REFEEDING SYNDROME IN A PATIENT WITH AN OBSTRUCTIVE PANCREATIC CANCER: AN EMERGING COMPLICATION OF ARTIFICIAL NUTRITION IN THE GASTROENTEROLOGY WARD

Marta PATITA Gonçalo NUNES Manuela CANHOTO Jorge FONSECA About the authors

HEADINGS:
Refeeding syndrome; Parenteral nutrition; Pancreatic neoplasms

INTRODUCTION

Refeeding syndrome (RS) is a life-threatening condition first described in severe malnourished prisoners of the Second World War11 Schnitker MA, Mattman PF, Bliss TL. A clinical study of malnutrition in Japanese prisioners of war. Ann Intern Med 1951; 35:69-96.. This syndrome is defined as electrolyte and fluid shifts associated with metabolic abnormalities developed during nutritional support. RS hallmark is hypophosphatemia, but also includes hypomagnesemia, hypokalemia, vitamin deficiencies, abnormal glucose metabolism and fluid retention. Prolonged fasting is the most important risk factor and RS may be precipitated by oral, enteral or parenteral nutrition44 National Institute for Health and Clinical Excellence. Nutrition support in adults clinical guideline CG32. 2006. Published in: www.nice.org.uk/page.aspx?o=cg032.
www.nice.org.uk/page.aspx?o=cg032...
,55 Nunes G, Brito M, Patita M, Santos CA, Fonseca J. Hypophosphatemia before endoscopic gastrostomy predicts higher mortality during the first week and first month post-gastrostomy: a risk marker of refeeding syndrome in gastrostomy-fed patients. Nutr Hosp. 2019; 36(2):247-252..

The authors describe a case of RS in the gastroenterology ward exemplifying the importance of recognizing this underreported condition in patients with digestive pathology under nutritional therapy.

CASE REPORT

An 82 year-old female was admitted due to recurrent vomiting during 10 days. Her past medical history included cerebrovascular disease, diabetes and hypertension. On hospital admission she was febrile, dehydrated and presented low body mass index (20.8 kg/m2). Initial evaluation revealed acute kidney injury (creatinine 4.1 mg/dl), hypokalaemia (K+ 3.2 mg/dl), hyperphosphatemia (Pi 5.4 mg/dl) and normal serum sodium and magnesium. Fluid and electrolyte replacement were immediately started but vomiting persisted. Nasogastric intubation revealed stasis (1800 cc/24h). Upper gastrointestinal endoscopy detected lumen narrowing in second/third duodenum parts. CT scan identified a heterogeneous mass in the pancreatic head causing Wirsung duct dilation and duodenal compression (Figure 1). Surgical resection was ruled out considering the advanced age and poor performance status. Palliative care with gastroduodenal self-expandable metallic stent (SEMS) placement was scheduled.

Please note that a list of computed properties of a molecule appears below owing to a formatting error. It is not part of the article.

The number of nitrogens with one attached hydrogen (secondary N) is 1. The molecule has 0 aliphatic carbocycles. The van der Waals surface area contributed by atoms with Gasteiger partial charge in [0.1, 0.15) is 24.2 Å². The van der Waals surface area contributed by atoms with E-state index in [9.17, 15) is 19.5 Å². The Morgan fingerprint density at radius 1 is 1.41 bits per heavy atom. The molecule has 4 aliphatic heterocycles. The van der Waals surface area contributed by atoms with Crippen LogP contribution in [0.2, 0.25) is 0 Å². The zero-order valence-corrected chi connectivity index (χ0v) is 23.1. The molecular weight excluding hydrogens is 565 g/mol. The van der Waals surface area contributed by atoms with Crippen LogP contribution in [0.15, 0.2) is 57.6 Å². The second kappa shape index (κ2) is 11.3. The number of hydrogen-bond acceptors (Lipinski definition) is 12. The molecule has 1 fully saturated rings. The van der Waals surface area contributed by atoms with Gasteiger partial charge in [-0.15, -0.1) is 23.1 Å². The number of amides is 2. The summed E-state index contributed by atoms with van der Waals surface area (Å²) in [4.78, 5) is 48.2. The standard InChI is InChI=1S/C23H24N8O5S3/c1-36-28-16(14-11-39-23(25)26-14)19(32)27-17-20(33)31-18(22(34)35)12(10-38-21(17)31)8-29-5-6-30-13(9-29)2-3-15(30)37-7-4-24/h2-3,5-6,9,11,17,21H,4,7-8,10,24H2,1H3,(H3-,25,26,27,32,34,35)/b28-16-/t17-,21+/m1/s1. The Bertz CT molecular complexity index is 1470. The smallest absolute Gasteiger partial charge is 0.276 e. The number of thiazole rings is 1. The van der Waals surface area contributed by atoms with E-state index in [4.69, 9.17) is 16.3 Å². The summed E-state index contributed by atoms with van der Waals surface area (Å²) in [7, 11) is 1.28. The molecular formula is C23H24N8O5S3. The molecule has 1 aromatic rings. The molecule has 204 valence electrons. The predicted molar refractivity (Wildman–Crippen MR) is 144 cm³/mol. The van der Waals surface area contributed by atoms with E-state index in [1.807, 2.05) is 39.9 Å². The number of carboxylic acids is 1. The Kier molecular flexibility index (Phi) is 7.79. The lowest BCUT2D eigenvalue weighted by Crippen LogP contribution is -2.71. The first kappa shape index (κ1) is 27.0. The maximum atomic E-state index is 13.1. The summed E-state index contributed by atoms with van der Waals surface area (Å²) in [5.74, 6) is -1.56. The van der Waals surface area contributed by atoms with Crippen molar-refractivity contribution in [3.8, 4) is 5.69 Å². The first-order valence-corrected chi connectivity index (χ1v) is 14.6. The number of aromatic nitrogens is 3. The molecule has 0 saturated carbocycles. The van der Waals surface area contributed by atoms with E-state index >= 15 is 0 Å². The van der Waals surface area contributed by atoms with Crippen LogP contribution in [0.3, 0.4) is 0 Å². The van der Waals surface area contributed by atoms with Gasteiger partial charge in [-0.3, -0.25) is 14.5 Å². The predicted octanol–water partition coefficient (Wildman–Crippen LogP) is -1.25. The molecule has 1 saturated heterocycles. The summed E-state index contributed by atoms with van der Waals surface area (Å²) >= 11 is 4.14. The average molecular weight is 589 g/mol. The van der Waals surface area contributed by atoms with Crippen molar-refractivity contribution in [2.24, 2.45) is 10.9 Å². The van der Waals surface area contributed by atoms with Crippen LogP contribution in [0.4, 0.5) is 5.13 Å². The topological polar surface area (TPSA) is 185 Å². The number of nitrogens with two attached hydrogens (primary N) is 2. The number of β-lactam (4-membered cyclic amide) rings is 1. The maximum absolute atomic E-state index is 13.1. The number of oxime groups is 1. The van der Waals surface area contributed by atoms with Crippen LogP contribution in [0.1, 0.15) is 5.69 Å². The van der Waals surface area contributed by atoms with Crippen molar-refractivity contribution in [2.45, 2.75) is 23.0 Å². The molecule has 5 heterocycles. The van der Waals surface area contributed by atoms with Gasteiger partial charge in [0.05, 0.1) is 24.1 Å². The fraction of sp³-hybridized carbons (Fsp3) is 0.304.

FIGURE 1
Abdominal computed tomography shows a heterogeneous mass of the head of the pancreas (*), which leads to marked dilatation of the Wirsung duct and duodenum (arrows)

Since the patient displayed protein-energy malnutrition and the stent could not be placed immediately to resume oral feeding, total parenteral nutrition (TPN) was instituted through a central line, after correction of hypokalemia and preventive supplementation with intravenous phosphorus. Our gastroenterology department has a protocol for TPN gradual onset, starting with 25% of energy needs with progressive increase during the first week. However, TPN was started during the weekend, and the protocol was not applied due to an institutional mistake and reduced monitoring. Thus, 25 kcal/kg were administered during the first 24 h, which corresponded to 100% of energy needs. After the first day of TPN the patient developed depressed level of consciousness, myoclonus, sinus tachycardia, polypnea, pleural effusion and peripheral edema. Hypophosphatemia (Pi 0.6 mg/dl), worsening of hypokalemia (K+ 2.7 mg/dl), hypomagnesemia (Mg2+ 0.9mg/dl) and hypernatremia (Na+ 162 mg/dl) were detected in blood tests. RS diagnosis was assumed and the TPN prescription mistake was promptly identified. TPN was immediately stopped, thiamine supplementation and intensive intravenous hydration with electrolyte replacement and monitoring were implemented. Three days later, hydroelectrolytic balance was achieved and neurologic status recovered with complete resolution of clinical manifestations. Gastroduodenal SEMS was placed and oral feeding resumed. Refeeding was performed using an oral diet to supply initially 10% of the energy needs, reaching 100% at day 7, with no additional complications.

DISCUSSION